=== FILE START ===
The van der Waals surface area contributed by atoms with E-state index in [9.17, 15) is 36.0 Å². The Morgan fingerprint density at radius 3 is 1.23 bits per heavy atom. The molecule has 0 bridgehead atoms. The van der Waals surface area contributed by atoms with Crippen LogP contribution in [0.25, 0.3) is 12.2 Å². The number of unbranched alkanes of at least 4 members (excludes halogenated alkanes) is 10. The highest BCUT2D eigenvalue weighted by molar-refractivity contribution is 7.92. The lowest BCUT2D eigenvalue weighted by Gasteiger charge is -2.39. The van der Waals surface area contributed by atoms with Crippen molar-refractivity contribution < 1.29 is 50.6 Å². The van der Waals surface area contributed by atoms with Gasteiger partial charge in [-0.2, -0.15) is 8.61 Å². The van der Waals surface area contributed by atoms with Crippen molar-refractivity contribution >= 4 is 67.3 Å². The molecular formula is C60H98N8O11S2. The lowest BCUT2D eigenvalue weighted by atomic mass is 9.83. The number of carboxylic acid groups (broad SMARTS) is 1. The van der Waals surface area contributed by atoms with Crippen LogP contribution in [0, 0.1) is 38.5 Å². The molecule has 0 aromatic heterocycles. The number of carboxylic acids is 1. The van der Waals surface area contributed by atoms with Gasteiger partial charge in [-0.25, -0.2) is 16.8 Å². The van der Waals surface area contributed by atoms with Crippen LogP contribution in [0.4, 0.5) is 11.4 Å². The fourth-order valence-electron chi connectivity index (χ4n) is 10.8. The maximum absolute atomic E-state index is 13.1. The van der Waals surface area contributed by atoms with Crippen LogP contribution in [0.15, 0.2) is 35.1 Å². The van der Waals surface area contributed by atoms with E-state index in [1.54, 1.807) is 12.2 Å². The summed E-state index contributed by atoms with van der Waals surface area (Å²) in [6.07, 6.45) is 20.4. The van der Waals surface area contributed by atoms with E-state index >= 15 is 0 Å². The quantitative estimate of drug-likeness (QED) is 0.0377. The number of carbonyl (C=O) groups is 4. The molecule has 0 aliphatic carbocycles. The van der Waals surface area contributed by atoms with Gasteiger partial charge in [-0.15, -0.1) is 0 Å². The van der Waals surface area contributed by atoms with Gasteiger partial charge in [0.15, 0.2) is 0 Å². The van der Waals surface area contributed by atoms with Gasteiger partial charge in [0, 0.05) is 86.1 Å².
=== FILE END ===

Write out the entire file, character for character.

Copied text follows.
The van der Waals surface area contributed by atoms with E-state index in [9.17, 15) is 36.0 Å². The Morgan fingerprint density at radius 3 is 1.23 bits per heavy atom. The molecule has 0 bridgehead atoms. The van der Waals surface area contributed by atoms with Crippen LogP contribution in [0.25, 0.3) is 12.2 Å². The number of unbranched alkanes of at least 4 members (excludes halogenated alkanes) is 10. The highest BCUT2D eigenvalue weighted by molar-refractivity contribution is 7.92. The lowest BCUT2D eigenvalue weighted by Gasteiger charge is -2.39. The van der Waals surface area contributed by atoms with Crippen molar-refractivity contribution < 1.29 is 50.6 Å². The van der Waals surface area contributed by atoms with Gasteiger partial charge in [-0.2, -0.15) is 8.61 Å². The van der Waals surface area contributed by atoms with Crippen molar-refractivity contribution >= 4 is 67.3 Å². The molecular formula is C60H98N8O11S2. The lowest BCUT2D eigenvalue weighted by atomic mass is 9.83. The number of carboxylic acid groups (broad SMARTS) is 1. The van der Waals surface area contributed by atoms with Crippen LogP contribution in [0, 0.1) is 38.5 Å². The molecule has 0 aromatic heterocycles. The number of carboxylic acids is 1. The van der Waals surface area contributed by atoms with Gasteiger partial charge in [-0.25, -0.2) is 16.8 Å². The van der Waals surface area contributed by atoms with Crippen LogP contribution in [0.4, 0.5) is 11.4 Å². The fourth-order valence-electron chi connectivity index (χ4n) is 10.8. The maximum absolute atomic E-state index is 13.1. The van der Waals surface area contributed by atoms with Crippen LogP contribution in [0.15, 0.2) is 35.1 Å². The van der Waals surface area contributed by atoms with E-state index in [1.54, 1.807) is 12.2 Å². The summed E-state index contributed by atoms with van der Waals surface area (Å²) in [6.07, 6.45) is 20.4. The van der Waals surface area contributed by atoms with E-state index >= 15 is 0 Å². The quantitative estimate of drug-likeness (QED) is 0.0377. The number of carbonyl (C=O) groups is 4. The molecule has 0 aliphatic carbocycles. The van der Waals surface area contributed by atoms with Gasteiger partial charge in [-0.15, -0.1) is 0 Å². The van der Waals surface area contributed by atoms with Gasteiger partial charge in [0.15, 0.2) is 0 Å². The van der Waals surface area contributed by atoms with Gasteiger partial charge in [0, 0.05) is 86.1 Å².